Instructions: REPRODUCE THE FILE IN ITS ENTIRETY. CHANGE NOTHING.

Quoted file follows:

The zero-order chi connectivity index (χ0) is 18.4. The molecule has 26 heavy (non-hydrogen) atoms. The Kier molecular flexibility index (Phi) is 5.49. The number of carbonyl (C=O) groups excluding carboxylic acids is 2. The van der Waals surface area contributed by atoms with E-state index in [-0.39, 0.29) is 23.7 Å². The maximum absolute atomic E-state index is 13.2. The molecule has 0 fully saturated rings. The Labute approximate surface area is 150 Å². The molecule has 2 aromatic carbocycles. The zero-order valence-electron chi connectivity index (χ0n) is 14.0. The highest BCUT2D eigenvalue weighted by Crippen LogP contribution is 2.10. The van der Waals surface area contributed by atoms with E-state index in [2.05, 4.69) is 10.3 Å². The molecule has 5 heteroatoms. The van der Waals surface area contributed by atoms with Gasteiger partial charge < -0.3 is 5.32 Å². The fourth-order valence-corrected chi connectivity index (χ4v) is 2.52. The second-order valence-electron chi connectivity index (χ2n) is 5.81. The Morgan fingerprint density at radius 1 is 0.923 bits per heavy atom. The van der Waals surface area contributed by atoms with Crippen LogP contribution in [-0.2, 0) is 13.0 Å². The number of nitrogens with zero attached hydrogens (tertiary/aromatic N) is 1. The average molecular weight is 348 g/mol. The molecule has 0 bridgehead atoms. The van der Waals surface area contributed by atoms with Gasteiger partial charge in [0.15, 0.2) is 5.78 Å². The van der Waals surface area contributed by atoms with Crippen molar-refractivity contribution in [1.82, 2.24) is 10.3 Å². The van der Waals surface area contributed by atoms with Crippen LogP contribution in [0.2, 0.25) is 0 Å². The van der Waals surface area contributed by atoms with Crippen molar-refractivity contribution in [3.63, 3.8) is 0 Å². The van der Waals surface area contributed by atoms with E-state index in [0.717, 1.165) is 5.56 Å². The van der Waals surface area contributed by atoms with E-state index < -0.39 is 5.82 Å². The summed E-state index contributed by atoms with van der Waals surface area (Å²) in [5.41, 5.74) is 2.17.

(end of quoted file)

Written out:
The zero-order chi connectivity index (χ0) is 18.4. The molecule has 26 heavy (non-hydrogen) atoms. The Kier molecular flexibility index (Phi) is 5.49. The number of carbonyl (C=O) groups excluding carboxylic acids is 2. The van der Waals surface area contributed by atoms with E-state index in [-0.39, 0.29) is 23.7 Å². The maximum absolute atomic E-state index is 13.2. The molecule has 0 fully saturated rings. The Labute approximate surface area is 150 Å². The molecule has 2 aromatic carbocycles. The zero-order valence-electron chi connectivity index (χ0n) is 14.0. The highest BCUT2D eigenvalue weighted by Crippen LogP contribution is 2.10. The van der Waals surface area contributed by atoms with E-state index in [2.05, 4.69) is 10.3 Å². The molecule has 5 heteroatoms. The van der Waals surface area contributed by atoms with Gasteiger partial charge < -0.3 is 5.32 Å². The fourth-order valence-corrected chi connectivity index (χ4v) is 2.52. The second-order valence-electron chi connectivity index (χ2n) is 5.81. The Morgan fingerprint density at radius 1 is 0.923 bits per heavy atom. The van der Waals surface area contributed by atoms with Crippen LogP contribution in [-0.2, 0) is 13.0 Å². The number of nitrogens with zero attached hydrogens (tertiary/aromatic N) is 1. The average molecular weight is 348 g/mol. The molecule has 0 bridgehead atoms. The van der Waals surface area contributed by atoms with Gasteiger partial charge in [0.15, 0.2) is 5.78 Å². The van der Waals surface area contributed by atoms with Crippen molar-refractivity contribution in [1.82, 2.24) is 10.3 Å². The van der Waals surface area contributed by atoms with Crippen LogP contribution in [0.2, 0.25) is 0 Å². The van der Waals surface area contributed by atoms with Crippen molar-refractivity contribution in [3.63, 3.8) is 0 Å². The van der Waals surface area contributed by atoms with E-state index in [0.717, 1.165) is 5.56 Å². The van der Waals surface area contributed by atoms with E-state index < -0.39 is 5.82 Å². The summed E-state index contributed by atoms with van der Waals surface area (Å²) in [5.41, 5.74) is 2.17.